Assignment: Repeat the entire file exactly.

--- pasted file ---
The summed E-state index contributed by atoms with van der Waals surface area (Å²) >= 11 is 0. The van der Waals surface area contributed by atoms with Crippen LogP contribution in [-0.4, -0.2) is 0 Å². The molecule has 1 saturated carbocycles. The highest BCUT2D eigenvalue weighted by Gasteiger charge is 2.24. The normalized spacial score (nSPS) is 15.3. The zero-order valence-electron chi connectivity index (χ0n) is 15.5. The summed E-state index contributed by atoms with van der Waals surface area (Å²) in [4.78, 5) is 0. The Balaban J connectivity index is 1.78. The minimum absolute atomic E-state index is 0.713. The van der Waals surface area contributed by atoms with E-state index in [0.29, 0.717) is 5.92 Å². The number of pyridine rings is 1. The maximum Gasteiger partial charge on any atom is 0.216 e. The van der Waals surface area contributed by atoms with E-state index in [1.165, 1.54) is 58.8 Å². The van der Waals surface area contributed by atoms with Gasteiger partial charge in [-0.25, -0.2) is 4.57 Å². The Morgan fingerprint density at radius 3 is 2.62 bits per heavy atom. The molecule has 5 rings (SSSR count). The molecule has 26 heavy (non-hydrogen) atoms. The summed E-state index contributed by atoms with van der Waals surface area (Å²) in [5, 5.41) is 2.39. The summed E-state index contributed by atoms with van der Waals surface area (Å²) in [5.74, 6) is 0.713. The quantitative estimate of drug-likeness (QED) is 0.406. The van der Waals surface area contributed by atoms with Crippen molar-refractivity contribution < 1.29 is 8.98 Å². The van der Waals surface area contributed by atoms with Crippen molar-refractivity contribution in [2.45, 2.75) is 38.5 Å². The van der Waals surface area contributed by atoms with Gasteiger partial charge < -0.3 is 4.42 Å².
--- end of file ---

The summed E-state index contributed by atoms with van der Waals surface area (Å²) >= 11 is 0. The van der Waals surface area contributed by atoms with Crippen LogP contribution in [-0.4, -0.2) is 0 Å². The molecule has 1 saturated carbocycles. The highest BCUT2D eigenvalue weighted by Gasteiger charge is 2.24. The normalized spacial score (nSPS) is 15.3. The zero-order valence-electron chi connectivity index (χ0n) is 15.5. The summed E-state index contributed by atoms with van der Waals surface area (Å²) in [4.78, 5) is 0. The Balaban J connectivity index is 1.78. The minimum absolute atomic E-state index is 0.713. The van der Waals surface area contributed by atoms with E-state index in [0.29, 0.717) is 5.92 Å². The number of pyridine rings is 1. The maximum Gasteiger partial charge on any atom is 0.216 e. The van der Waals surface area contributed by atoms with E-state index in [1.165, 1.54) is 58.8 Å². The van der Waals surface area contributed by atoms with Gasteiger partial charge in [-0.25, -0.2) is 4.57 Å². The Morgan fingerprint density at radius 3 is 2.62 bits per heavy atom. The molecule has 5 rings (SSSR count). The molecule has 26 heavy (non-hydrogen) atoms. The summed E-state index contributed by atoms with van der Waals surface area (Å²) in [5, 5.41) is 2.39. The summed E-state index contributed by atoms with van der Waals surface area (Å²) in [5.74, 6) is 0.713. The quantitative estimate of drug-likeness (QED) is 0.406. The van der Waals surface area contributed by atoms with Crippen molar-refractivity contribution < 1.29 is 8.98 Å². The van der Waals surface area contributed by atoms with Crippen molar-refractivity contribution in [2.45, 2.75) is 38.5 Å². The van der Waals surface area contributed by atoms with Gasteiger partial charge < -0.3 is 4.42 Å².